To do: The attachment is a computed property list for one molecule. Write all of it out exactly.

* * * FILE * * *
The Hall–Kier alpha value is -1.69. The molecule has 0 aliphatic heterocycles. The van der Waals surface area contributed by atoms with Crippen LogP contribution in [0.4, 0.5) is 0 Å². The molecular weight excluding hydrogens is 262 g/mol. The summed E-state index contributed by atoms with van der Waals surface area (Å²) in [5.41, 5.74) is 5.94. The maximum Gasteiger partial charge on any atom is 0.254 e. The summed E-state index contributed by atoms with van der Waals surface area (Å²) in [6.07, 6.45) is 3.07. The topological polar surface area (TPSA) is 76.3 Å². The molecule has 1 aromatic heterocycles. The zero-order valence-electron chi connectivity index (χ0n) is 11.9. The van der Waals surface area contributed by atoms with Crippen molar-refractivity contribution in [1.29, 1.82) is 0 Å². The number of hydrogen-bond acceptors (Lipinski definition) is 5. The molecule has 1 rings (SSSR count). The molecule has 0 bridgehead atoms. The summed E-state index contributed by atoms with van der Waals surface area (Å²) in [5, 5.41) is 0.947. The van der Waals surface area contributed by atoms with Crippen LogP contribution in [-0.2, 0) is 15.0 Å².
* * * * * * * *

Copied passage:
The Hall–Kier alpha value is -1.69. The molecule has 0 aliphatic heterocycles. The van der Waals surface area contributed by atoms with Crippen LogP contribution in [0.4, 0.5) is 0 Å². The molecular weight excluding hydrogens is 262 g/mol. The summed E-state index contributed by atoms with van der Waals surface area (Å²) in [5.41, 5.74) is 5.94. The maximum Gasteiger partial charge on any atom is 0.254 e. The summed E-state index contributed by atoms with van der Waals surface area (Å²) in [6.07, 6.45) is 3.07. The topological polar surface area (TPSA) is 76.3 Å². The molecule has 1 aromatic heterocycles. The zero-order valence-electron chi connectivity index (χ0n) is 11.9. The van der Waals surface area contributed by atoms with Crippen molar-refractivity contribution in [1.29, 1.82) is 0 Å². The number of hydrogen-bond acceptors (Lipinski definition) is 5. The molecule has 1 rings (SSSR count). The molecule has 0 bridgehead atoms. The summed E-state index contributed by atoms with van der Waals surface area (Å²) in [5, 5.41) is 0.947. The van der Waals surface area contributed by atoms with Crippen LogP contribution in [-0.2, 0) is 15.0 Å².